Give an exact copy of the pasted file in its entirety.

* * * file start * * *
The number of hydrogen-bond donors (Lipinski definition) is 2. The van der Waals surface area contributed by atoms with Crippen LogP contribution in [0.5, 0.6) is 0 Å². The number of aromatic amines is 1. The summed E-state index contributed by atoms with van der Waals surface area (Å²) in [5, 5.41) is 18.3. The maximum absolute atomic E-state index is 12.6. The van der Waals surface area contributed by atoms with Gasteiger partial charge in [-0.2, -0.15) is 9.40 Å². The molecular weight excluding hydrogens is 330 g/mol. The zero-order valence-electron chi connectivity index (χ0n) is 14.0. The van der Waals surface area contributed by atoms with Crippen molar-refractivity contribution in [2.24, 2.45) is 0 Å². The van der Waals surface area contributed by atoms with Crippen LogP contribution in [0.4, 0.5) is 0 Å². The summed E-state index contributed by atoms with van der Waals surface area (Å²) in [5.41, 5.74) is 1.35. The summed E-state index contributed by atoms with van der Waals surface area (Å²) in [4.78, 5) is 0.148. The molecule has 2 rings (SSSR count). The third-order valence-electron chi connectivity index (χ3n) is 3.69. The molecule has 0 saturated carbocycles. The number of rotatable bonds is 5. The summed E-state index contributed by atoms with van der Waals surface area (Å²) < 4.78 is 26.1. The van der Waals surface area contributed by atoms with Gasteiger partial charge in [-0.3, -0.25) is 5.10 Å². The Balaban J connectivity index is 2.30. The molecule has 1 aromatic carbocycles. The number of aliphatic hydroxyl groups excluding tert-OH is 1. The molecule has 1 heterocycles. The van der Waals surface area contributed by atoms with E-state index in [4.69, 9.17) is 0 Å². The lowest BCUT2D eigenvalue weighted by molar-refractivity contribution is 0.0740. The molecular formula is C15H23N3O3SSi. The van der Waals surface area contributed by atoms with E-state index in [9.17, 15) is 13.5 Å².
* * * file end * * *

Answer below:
The number of hydrogen-bond donors (Lipinski definition) is 2. The van der Waals surface area contributed by atoms with Crippen LogP contribution in [0.5, 0.6) is 0 Å². The number of aromatic amines is 1. The summed E-state index contributed by atoms with van der Waals surface area (Å²) in [5, 5.41) is 18.3. The maximum absolute atomic E-state index is 12.6. The van der Waals surface area contributed by atoms with Gasteiger partial charge in [-0.2, -0.15) is 9.40 Å². The molecular weight excluding hydrogens is 330 g/mol. The zero-order valence-electron chi connectivity index (χ0n) is 14.0. The van der Waals surface area contributed by atoms with Crippen molar-refractivity contribution in [2.24, 2.45) is 0 Å². The van der Waals surface area contributed by atoms with Crippen LogP contribution in [0.4, 0.5) is 0 Å². The summed E-state index contributed by atoms with van der Waals surface area (Å²) in [5.41, 5.74) is 1.35. The summed E-state index contributed by atoms with van der Waals surface area (Å²) in [4.78, 5) is 0.148. The molecule has 2 rings (SSSR count). The third-order valence-electron chi connectivity index (χ3n) is 3.69. The molecule has 0 saturated carbocycles. The number of rotatable bonds is 5. The summed E-state index contributed by atoms with van der Waals surface area (Å²) < 4.78 is 26.1. The van der Waals surface area contributed by atoms with Gasteiger partial charge in [-0.3, -0.25) is 5.10 Å². The Balaban J connectivity index is 2.30. The molecule has 1 aromatic carbocycles. The number of aliphatic hydroxyl groups excluding tert-OH is 1. The molecule has 1 heterocycles. The van der Waals surface area contributed by atoms with E-state index in [4.69, 9.17) is 0 Å². The lowest BCUT2D eigenvalue weighted by molar-refractivity contribution is 0.0740. The molecular formula is C15H23N3O3SSi. The van der Waals surface area contributed by atoms with E-state index in [9.17, 15) is 13.5 Å².